Display technology, from cathode-ray tubes to LCD screens, exists to convey information to humans visually and it does that very well. But the lack of physical presence makes visual displays useless for almost everything else. The blind can’t feel pixels and computers need resource-intensive algorithms to make sense of the images we feed them. That’s why engineers from MIT CSAIL and the University of Calgary have developed a new type of display technology that relies on magnetic pixels called “mixels.”
In this context, “mixels” are individual elements that form a magnetic picture. A SnapMaker CNC machine modified with an Arduino Nano-controlled electromagnetic head can set each mixel to a magnetic north polarity, south polarity, or demagnetized state. A Hall effect sensor on the head lets the Arduino detect the polarity of each mixel so it can scan the image. Like a raster image made up of traditional visual pixels, these mixel images can be complex. A mixel image could, for instance, represent a QR code in order to store data. Each mixel is a single bit that is readable with a low-cost Hall effect sensor.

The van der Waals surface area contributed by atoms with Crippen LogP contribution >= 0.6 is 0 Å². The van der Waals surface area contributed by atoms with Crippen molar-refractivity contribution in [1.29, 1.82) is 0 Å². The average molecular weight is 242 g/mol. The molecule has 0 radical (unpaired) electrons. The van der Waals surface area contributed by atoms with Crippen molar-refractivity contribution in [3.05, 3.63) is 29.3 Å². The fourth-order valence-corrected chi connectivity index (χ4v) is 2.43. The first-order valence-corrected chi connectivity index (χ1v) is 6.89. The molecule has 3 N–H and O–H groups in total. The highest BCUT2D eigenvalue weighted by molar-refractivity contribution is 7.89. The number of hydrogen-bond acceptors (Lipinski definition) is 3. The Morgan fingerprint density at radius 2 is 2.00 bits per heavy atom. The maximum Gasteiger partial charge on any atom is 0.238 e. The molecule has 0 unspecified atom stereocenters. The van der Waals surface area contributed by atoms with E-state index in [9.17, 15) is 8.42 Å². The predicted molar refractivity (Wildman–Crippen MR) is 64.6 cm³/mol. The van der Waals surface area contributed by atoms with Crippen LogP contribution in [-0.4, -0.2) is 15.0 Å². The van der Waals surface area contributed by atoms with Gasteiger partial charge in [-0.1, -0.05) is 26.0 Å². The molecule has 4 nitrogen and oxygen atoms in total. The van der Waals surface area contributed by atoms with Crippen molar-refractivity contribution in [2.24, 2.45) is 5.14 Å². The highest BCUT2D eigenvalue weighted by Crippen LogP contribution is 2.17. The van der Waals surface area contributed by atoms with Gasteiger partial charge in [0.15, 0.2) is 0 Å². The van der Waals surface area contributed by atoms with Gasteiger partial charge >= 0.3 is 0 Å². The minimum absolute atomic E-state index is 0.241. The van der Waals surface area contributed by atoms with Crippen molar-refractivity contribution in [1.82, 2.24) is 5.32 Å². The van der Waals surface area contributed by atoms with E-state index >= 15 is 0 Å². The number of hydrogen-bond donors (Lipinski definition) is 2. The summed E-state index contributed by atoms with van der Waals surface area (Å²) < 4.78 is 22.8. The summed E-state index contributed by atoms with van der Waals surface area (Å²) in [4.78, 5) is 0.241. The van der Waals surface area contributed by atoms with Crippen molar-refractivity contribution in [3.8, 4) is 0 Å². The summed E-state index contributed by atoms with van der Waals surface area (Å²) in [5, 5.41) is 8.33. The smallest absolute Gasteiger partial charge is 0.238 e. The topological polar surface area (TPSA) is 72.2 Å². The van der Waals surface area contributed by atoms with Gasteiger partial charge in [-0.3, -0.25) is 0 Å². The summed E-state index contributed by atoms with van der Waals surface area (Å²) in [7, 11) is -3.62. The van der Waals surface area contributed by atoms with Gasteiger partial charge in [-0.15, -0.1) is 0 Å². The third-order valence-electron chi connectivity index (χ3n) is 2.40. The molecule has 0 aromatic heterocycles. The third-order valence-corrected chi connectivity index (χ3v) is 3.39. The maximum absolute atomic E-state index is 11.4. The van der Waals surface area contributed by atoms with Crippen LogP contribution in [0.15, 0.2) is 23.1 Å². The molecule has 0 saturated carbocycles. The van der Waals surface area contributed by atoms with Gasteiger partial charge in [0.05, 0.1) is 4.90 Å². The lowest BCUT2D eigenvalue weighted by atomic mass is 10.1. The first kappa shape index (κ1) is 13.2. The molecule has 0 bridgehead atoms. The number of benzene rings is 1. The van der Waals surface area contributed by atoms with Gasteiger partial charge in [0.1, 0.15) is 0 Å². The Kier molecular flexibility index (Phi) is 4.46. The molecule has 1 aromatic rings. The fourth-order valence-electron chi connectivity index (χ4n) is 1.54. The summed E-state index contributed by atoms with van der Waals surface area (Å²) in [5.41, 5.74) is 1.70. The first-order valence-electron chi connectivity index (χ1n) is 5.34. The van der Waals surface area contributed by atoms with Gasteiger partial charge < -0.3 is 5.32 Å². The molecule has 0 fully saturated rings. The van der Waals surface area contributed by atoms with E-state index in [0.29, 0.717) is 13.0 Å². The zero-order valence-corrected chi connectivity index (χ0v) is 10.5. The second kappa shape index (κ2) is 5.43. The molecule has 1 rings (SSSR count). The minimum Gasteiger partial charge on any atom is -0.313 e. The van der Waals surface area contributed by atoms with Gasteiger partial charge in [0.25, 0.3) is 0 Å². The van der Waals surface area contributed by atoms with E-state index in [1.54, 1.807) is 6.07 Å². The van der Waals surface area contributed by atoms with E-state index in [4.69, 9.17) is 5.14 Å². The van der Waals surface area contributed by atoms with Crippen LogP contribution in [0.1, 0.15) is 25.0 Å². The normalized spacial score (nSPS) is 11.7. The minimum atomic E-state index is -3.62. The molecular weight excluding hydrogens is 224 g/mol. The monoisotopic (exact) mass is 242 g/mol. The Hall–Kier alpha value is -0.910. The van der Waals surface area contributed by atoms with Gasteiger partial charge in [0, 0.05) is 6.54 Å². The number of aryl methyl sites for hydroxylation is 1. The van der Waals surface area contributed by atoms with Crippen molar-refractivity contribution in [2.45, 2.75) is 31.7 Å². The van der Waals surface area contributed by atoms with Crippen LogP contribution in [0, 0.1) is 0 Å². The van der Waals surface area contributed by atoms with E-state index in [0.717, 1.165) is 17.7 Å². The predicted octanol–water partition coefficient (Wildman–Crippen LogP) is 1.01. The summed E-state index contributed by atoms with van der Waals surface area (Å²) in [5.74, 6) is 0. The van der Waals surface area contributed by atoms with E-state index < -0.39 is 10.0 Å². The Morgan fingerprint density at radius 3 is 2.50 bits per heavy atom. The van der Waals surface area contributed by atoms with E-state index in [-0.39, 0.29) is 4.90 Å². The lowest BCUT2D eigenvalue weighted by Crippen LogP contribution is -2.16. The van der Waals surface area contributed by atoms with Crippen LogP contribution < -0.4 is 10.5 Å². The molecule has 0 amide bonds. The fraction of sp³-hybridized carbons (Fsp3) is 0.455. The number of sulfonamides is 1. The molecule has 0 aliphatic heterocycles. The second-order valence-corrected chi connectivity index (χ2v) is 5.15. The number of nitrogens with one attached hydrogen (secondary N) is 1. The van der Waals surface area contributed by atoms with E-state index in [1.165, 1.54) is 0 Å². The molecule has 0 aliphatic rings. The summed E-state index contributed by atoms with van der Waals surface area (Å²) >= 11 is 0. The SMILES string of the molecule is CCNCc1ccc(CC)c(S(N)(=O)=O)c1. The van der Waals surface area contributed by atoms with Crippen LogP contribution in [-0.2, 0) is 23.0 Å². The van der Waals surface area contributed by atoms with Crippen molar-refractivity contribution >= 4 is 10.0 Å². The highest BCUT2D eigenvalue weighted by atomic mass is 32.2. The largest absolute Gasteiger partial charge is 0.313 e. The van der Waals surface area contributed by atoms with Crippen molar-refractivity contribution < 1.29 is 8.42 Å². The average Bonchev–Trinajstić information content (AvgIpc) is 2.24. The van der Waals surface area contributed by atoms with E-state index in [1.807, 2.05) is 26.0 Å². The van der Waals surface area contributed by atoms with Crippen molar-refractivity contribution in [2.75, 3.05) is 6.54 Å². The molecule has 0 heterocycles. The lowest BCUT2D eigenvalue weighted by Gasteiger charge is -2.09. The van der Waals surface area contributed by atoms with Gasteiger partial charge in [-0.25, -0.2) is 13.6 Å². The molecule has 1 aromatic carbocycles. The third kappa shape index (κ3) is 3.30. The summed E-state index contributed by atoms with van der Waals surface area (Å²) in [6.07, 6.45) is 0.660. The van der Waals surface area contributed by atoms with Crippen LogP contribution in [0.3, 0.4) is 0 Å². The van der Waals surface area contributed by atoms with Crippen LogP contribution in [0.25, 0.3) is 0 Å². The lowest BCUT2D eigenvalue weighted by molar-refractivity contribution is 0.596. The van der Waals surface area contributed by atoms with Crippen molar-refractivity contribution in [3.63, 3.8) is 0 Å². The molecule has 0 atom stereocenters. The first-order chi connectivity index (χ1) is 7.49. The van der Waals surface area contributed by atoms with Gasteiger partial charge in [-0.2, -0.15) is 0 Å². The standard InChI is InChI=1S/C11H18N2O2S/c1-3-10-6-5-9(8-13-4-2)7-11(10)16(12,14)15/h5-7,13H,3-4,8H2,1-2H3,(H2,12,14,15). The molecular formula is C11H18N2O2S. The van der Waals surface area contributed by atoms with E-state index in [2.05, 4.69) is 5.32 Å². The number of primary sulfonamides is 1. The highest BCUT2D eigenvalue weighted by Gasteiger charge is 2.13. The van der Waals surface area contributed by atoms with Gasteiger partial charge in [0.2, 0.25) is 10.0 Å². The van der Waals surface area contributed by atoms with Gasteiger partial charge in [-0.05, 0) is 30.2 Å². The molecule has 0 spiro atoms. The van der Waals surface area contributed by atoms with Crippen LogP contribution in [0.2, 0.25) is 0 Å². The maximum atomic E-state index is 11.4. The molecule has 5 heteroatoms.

The mixel images have additional potential thanks to their physical presence. By “drawing” specific polarity patterns, it is possible to create objects with mixel images that repel or attract to matching mixel images. Those can become tactile displays, key and lock combinations, and much more. Mixels are also reprogrammable, because the electromagnetic drawing head can reset the polarity of a mixel as needed. Mixel images aren’t normally visible to the naked eye, but polarized film lets a person see the state of each mixel without the need for an electronic hardware. Mixel displays have many applications and will be practical with more affordable movement systems for the head.